“The economy is tanking,” she said at a press conference at the Capitol on Wednesday, a day after returning from her latest campaign trip to Iowa. A standing-room-only crowd of reporters scribbled notes and clicked pictures. “The real world is telling all the politicians, get your act together. Stop being political. Stop playing with us. ... Pay off the interest on the debt. You can do that.”
Her influence is more muted on Capitol Hill, where she has positioned herself as an outsider and shown little interest in the kind of deal-making that yields results there. A third-term congresswoman from the 6th District of Minnesota, she has sponsored few successful bills and does not hold a leadership post.
Since the beginning of the session, Bachmann has been the lead sponsor of seven bills, none of them yet successful. Of the flurry of bills introduced to deal with the debt limit, Bachmann is listed as a co-sponsor of two. Fellow members of Congress say she has not reached out to convince them of her position on the debt ceiling, nor has she affected their vote.
Bachmann has shot back at her critics, saying she has served as a loyal opposition, voting against efforts that increased government spending and regulation. And she said that her influence over the grass roots is significant, noting that masses of conservative activists who converged for a rally she helped organize against last year’s health-care overhaul.
Her supporters note that Obama had less than three years in the U.S. Senate before he announced his candidacy for president.
Grilled by Fox News host Bill O’Reilly this week about her lack of executive experience, she spun it this way: “I have executive experience in the real world and in the private sector. It’s nice to have government experience, but quite frankly what’s more important is, am I right on the issues and am I right on the policies?”
The apparent effectiveness gap between Michele Bachmann the legislator and Michele Bachmann the presidential candidate and tea party hero has become fodder for her critics. Former Minnesota governor Tim Pawlenty, another GOP hopeful, said on NBC’s “Meet the Press” Sunday that Bachmann’s congressional record is “nonexistent” and that Republican voters want more than “just speech capabilities.”
Tom Ridge, Homeland Security head under President George W. Bush, told the Washington Times this week that the job of president “requires a set of experiences that [Bachmann] just doesn’t have in her portfolio.”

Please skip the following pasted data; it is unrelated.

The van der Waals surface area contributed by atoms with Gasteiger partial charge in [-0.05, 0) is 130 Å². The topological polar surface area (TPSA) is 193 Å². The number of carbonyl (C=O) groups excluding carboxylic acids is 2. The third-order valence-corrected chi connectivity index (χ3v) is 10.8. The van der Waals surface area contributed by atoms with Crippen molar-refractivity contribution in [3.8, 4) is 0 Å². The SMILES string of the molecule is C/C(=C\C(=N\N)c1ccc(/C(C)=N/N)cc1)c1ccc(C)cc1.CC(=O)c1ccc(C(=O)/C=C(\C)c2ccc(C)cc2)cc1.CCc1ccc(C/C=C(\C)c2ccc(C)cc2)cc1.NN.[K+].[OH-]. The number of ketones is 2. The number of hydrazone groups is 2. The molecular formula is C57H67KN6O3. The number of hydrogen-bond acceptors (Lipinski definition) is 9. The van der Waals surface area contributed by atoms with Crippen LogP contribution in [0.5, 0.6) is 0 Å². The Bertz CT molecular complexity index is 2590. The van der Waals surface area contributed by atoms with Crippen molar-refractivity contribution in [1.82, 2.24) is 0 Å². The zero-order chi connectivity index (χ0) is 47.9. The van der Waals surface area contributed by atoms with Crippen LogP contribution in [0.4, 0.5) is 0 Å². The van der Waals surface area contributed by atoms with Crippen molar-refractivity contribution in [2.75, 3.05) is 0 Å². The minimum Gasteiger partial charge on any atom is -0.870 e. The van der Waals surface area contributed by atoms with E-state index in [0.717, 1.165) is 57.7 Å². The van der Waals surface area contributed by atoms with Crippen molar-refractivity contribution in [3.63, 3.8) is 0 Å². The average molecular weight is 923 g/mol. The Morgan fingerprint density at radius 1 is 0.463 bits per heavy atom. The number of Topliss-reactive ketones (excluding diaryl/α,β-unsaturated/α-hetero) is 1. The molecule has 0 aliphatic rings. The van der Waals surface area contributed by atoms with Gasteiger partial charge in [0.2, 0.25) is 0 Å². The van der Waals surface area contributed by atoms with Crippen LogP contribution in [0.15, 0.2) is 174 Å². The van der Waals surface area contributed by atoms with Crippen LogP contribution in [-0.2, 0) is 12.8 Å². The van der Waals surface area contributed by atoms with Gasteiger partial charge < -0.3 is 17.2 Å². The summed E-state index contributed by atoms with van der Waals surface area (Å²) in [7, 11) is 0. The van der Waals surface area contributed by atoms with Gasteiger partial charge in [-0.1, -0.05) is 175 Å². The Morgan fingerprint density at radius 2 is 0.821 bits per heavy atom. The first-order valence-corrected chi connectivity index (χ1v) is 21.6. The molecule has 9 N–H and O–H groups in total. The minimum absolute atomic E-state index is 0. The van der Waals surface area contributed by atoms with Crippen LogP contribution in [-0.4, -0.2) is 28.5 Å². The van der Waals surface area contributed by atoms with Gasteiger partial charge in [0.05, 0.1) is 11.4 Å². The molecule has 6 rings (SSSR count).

He allowed, “I think she obviously has great appeal to certain members of the party.” Still, he said, “I’m looking for a winner.”
Bachmann has staked out a unique hard-line position on the debt limit, arguing that it should not be raised without significant spending cuts to include the repeal or defunding of last year’s health-care overhaul, which even Bachmann acknowledges is unlikely to happen.
Her demand does not seem to have wide currency on Capitol Hill.
Many other Republicans have indeed said they are willing to vote against a debt-ceiling deal if their demands aren’t met. But most are demanding something different: legal caps on government spending and congressional passage of a Constitutional amendment requiring a balanced budget.
In all, 36 members of Congress and 12 senators have signed a “Cut, Cap, Balance” pledge. All are Republicans. One of them, freshman Rep. Allen West (R-Fla.) was asked Tuesday whether Bachmann had influenced him in this decision.
“I can think for myself,” West said. “God gave me my own brain.”
Still, one of Bachmann’s strongest allies in Congress, Rep. Steve King (R-Iowa), said that she’s had an influence through the media.
“I don’t see Michele walking around asking people, ‘Will you agree with me?’ In so many ways, it doesn’t work like that,” King said.
Instead, he said, her statements in the media may have given other Republicans the freedom to take more conservative positions. He said he has not made specific demands about what would be required for him to support the debt increase. But King said he agreed with Bachmann that Republicans should use their leverage in these talks to press for a repeal of health care reform.
“Our negotiators [jumped] to the conclusion that we’ll never get it, because the president won’t agree to it,” King said. But he said that if enough Republicans insisted on repeal, Obama’s hand might be forced. “Have they considered what happens to the president if he doesn’t get a debt ceiling increase?”
Bachmann is not the legislator who has made the most ambitious demand about the debt ceiling. That might be Rep. Paul Broun(R-Ga.), who wants to lower the debt ceiling. Broun’s idea is to pass a bill reducing the debt ceiling to $13 trillion — an amount of debt that the country has already surpassed, way back in June 2010.
So what would happen if that bill became law? Would the U.S. have to cancel debts it already incurred?
“My bill just says that the debt ceiling is $13 trillion. It does not say how we get to that point,” Broun said in an interview. “We’d have to find some way of doing that.”
Broun was asked about the overall impact of Bachmann on fiscal conservatives in Congress.
“How much inspiration that she has on this issue here in Congress? I don’t know. There are many people here in Congress that will not vote to raise the debt ceiling under any circumstances,” Broun said. “She’s not caused it to happen. The American people overwhelmingly — if you look at the polls — say, ‘Do not raise the debt ceiling for any reason whatsoever.’”